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Choice Bank debacle back in spotlight amid FinCEN leak, details high-risk transactions involving adult entertainment industry

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Posted: Tuesday, September 22, 2020. 5:27 pm CST.

Photo Credit: NBC News

By BBN Staff: A leak of more than 2,500 documents, called the FinCEN files, detailing complaints from banks to US authorities on suspicious activities in global financial transactions became public last week. The documents were leaked to BuzzFeed news and shared with a group of investigative journalists from the world who have been working tirelessly to sift through the documents which demonstrate some of the banking industry’s biggest secrets.

Among the trove of documents, complaints about Choice Bank, the offshore bank in Belize which had its license revoked in 2018 and suffered a devastating public fallout, have surfaced. The documents provide insight into the circumstances which led to the bank’s eventual demise, including high-risk transactions involving the adult-entertainment industry.

According to documents, Americans were among the primary depositors who suffered losses and filed claims for compensation from Choice totaling US $100 Million. Choice had partnered with Payoneer, an American company that allows customers to send and receive money internationally.

According to a report from NBC, “…not everyone was shocked by the Choice Bank collapse. Years before, an array of banks were raising questions to regulators about its practices. In 2014, for example, Bank of America characterized Choice Bank as ‘an issuer of prepaid cards for program managers with inherently high risk’.”

“That and other warning about Choice Bank emerged in a cache of 2,100 secret suspicious activity reports filed with the US Treasury Department’s Financial Crimes Enforcement Network,” it continued.

The reports citing Choice Bank provide a rare glimpse into problems that can arise for customers of so-called financial technology companies partnering with risky offshore banks, the NBC report added.

The failure of Choice Bank also shows the potential dark side of prepaid cards, which are used by millions of people globally and whose total card spending exceeded $7 trillion in 2018. The cards ease money transfers across borders and enhance global commerce, their advocates say.

Analysts say the anonymity allowed by the cards increases their appeal to money launderers and drug traffickers. People can deposit funds gained through illicit activities in loosely regulated offshore banks and then use prepaid cards obtained from companies partnering with the banks to spend the money in the U.S.

Many customers of Choice Bank who lost money say they were originally customers of Payoneer but were later directed to do business with Choice. Documents also show that Payoneer’s founder was a shareholder of Choice Bank from 2010 to 2012.

Depositors and creditors have been refunded about 80 cents on the dollar of their savings but many have not even applied for compensation because they said they did not know how to go about doing so. Payoneer also suffered losses due to Choice’s demise but the company has not disclosed a dollar amount to its losses.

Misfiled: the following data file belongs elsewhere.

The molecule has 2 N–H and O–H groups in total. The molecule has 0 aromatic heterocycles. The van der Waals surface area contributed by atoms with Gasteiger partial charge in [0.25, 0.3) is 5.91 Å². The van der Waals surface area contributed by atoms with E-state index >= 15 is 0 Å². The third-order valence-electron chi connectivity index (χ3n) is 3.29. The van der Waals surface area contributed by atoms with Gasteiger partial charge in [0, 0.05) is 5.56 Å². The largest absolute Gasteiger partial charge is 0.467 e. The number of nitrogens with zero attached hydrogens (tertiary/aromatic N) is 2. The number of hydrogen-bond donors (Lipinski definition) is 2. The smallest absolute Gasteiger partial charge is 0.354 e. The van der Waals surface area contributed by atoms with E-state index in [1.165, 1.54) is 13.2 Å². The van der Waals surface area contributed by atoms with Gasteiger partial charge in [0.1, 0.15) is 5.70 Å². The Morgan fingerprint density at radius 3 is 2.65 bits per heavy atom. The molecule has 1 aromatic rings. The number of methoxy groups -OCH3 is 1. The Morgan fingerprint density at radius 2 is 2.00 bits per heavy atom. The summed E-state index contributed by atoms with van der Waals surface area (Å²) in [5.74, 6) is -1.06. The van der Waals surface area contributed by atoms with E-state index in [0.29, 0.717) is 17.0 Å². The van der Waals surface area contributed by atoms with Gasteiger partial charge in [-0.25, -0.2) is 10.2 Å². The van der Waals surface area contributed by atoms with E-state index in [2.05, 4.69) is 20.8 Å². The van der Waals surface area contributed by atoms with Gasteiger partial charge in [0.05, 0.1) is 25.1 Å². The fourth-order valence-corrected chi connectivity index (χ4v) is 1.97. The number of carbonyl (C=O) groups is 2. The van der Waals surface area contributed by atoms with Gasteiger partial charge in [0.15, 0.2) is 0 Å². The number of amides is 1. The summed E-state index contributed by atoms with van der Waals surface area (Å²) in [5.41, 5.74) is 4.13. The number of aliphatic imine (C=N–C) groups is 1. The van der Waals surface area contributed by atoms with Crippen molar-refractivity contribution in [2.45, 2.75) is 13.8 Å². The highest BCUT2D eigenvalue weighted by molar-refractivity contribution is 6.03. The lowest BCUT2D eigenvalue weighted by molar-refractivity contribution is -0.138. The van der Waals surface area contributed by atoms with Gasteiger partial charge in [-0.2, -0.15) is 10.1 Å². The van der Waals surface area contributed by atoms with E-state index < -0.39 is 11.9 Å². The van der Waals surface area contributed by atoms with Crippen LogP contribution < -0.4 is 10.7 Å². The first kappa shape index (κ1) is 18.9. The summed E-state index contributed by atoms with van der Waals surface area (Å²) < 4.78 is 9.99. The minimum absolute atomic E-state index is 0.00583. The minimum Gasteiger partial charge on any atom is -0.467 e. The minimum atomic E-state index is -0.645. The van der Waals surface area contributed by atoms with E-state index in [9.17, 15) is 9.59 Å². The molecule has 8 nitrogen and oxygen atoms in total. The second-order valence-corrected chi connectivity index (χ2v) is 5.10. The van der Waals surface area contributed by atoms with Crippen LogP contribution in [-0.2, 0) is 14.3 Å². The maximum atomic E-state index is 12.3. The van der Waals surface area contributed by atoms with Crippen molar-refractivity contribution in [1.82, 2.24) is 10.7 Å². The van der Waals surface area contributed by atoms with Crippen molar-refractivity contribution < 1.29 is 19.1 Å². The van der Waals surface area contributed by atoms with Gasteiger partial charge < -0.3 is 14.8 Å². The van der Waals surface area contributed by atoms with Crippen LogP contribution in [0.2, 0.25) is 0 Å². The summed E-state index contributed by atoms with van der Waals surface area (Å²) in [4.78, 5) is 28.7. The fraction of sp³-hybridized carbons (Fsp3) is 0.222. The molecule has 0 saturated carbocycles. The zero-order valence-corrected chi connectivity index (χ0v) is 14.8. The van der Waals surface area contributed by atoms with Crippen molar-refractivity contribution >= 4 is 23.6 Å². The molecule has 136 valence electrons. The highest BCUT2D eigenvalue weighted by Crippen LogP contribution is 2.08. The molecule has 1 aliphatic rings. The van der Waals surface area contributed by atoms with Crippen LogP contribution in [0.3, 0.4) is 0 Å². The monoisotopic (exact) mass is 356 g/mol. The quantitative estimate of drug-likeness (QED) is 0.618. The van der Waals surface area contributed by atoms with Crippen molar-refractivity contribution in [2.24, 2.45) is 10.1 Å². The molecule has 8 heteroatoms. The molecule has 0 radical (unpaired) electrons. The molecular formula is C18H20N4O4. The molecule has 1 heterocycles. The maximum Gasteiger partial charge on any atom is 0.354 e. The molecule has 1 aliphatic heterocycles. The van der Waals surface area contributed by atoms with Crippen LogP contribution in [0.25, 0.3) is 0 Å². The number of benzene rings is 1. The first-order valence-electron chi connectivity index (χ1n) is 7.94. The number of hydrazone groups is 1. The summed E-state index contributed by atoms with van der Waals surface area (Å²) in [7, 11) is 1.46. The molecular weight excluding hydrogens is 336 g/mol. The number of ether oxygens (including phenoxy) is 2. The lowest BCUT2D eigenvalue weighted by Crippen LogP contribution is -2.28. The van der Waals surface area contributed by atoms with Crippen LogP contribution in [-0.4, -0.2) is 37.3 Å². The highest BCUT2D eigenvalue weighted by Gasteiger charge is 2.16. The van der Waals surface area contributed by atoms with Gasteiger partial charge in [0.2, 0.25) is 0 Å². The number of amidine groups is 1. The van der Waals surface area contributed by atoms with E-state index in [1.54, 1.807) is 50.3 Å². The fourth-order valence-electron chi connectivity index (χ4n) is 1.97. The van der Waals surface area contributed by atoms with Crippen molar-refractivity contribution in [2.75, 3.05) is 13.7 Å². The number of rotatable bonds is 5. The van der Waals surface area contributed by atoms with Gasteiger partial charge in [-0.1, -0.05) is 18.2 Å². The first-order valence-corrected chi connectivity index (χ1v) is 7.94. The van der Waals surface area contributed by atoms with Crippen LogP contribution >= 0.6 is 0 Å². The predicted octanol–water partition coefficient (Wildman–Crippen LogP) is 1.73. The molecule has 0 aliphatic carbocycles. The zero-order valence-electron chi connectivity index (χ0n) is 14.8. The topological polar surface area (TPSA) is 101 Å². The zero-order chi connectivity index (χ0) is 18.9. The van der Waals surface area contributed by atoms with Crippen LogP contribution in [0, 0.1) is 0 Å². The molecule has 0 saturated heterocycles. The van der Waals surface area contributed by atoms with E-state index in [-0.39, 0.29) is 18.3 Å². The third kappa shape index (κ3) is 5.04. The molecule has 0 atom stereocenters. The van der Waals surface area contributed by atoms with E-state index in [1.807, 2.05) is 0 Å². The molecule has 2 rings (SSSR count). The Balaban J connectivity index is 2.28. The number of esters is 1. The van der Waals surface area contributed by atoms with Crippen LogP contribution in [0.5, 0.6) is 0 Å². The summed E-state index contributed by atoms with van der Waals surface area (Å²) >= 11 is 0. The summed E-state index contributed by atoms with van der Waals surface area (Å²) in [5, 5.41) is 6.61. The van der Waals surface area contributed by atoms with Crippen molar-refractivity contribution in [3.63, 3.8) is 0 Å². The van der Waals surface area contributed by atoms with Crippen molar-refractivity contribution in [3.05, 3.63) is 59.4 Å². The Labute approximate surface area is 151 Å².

Wirecards, as they are called, had been called into question before with a 2014 report noting of transaction using such means that “most of the wires represented payments to online casinos, pornography websites, and billing payment processing companies.”

Before it failed, Choice Bank had more than 3,000 international corporate accounts and over 300,000 of its own Mastercards circulating, according to the bank’s liquidator. Fees for prepaid cards like Payoneer’s made up the bulk of Choice Bank’s revenue, financial reports show.

A 2014 report from Bank of America cited $12.83 million in suspicious transfers sent to Choice Bank by Payoneer, saying they “show an unusual pattern of potential deceptions involving far-flung corporate entities, anonymous shell companies, and secretive offshore finance.” Wells Fargo cited almost $33 million in suspicious wire transfers between Choice Bank and Payoneer from October 2016 to March 2017, noting “the inexplicable nature of the outgoing wires, for which the original sources of funding were not known.”

Choice Bank delegated significant activities to Payoneer during its relationship, according to a 2018 report filed by Choice Bank’s liquidator. The bank let Payoneer “conduct financial transactions, on Choice Bank’s behalf, including wire transfers of funds, without Choice Bank’s prior approval of each transaction,” the liquidator said.

In late 2016, Payoneer changed its setup with Choice Bank; it offered customers tied to the adult entertainment business something called FirstChoice Pay, a new but similar program of prepaid Mastercards issued by Choice Bank.

With Payoneer now solely a service provider to those companies and their customers, Choice Bank took on the fiduciary responsibility to them. When the bank failed, the former Payoneer customers had to deal with the Choice Bank liquidator to get their money.

In April 2018, Mastercard suspended Choice Bank’s license to offer prepaid cards. “While we had worked with the bank over the years to ensure their compliance with rules that apply to the use of our brand and network,” the Mastercard spokesman said in a statement, “it was through our onsite review program that we identified additional areas that led to their suspension and ultimate termination of their license.”

That was the beginning of the end. The bank immediately barred depositors from withdrawing their money, documents on the liquidator’s website show. Two months later, the central bank revoked Choice Bank’s license and appointed a liquidator.

 

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